Condition of England question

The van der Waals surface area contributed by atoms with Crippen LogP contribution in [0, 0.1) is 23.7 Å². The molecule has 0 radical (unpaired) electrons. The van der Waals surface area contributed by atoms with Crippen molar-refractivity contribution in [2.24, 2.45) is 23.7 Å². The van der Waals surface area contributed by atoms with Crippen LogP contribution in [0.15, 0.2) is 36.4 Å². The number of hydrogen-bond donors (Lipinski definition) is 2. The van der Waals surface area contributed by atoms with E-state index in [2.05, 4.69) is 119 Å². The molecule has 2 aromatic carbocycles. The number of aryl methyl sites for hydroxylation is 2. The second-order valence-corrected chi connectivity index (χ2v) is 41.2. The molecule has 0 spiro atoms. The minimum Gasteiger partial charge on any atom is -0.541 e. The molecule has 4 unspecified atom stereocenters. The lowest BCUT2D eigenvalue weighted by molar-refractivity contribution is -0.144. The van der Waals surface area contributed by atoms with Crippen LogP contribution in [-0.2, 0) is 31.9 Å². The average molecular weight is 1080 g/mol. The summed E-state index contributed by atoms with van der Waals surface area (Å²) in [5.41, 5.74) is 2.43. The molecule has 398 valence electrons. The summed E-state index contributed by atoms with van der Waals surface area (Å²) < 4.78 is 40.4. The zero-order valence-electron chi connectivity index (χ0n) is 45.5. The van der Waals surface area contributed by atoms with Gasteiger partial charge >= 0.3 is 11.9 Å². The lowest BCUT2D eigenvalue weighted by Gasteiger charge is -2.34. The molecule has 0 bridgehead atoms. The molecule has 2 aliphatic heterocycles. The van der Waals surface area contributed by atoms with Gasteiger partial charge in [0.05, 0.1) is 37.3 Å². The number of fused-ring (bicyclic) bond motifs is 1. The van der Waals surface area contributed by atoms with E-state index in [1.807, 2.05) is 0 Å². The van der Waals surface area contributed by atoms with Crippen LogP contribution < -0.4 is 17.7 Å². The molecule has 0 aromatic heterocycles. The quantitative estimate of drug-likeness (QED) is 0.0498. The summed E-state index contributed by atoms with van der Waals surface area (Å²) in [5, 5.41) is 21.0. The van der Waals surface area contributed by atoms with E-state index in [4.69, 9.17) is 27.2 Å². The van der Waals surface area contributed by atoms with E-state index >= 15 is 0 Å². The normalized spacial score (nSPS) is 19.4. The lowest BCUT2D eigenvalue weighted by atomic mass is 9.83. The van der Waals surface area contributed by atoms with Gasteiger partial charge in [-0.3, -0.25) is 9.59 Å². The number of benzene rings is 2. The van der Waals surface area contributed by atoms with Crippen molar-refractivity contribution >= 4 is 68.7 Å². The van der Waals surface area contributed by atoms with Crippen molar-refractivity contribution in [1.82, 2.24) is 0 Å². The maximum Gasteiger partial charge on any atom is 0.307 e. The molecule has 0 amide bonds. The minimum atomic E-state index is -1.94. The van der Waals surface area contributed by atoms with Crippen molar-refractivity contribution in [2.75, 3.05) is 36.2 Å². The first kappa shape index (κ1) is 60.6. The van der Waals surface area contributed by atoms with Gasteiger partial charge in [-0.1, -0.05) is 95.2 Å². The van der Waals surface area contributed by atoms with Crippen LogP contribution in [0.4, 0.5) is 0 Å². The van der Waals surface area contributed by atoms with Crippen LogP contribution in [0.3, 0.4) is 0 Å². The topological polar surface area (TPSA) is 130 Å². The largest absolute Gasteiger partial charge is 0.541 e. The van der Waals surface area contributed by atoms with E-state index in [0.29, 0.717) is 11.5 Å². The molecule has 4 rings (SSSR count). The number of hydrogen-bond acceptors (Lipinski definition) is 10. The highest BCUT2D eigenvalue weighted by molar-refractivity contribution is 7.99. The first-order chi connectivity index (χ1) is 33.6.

The division of society and the poverty of the majority began to dominate the minds of the most intelligent and imaginative people outside politics following the 1832 Reform Act. They called this the "Condition of England Question." This was closely linked to a growing sense of anger at the culture of amateurism in official circles which produced this misery. The question preoccupied both Whigs and Tories. The historian John Prest has written that the early 1840s witnessed "the middle of structural changes in the economy, which led many to question whether the country had taken a wrong turning. Would manufacturing towns ever be loyal? Was poverty eating up capital? Was it safe to depend upon imports for food and raw materials? Could the fleet keep the seas open? Or should government encourage emigration and require those who remained behind to support themselves by spade husbandry? These were the ‘condition of England’ questions".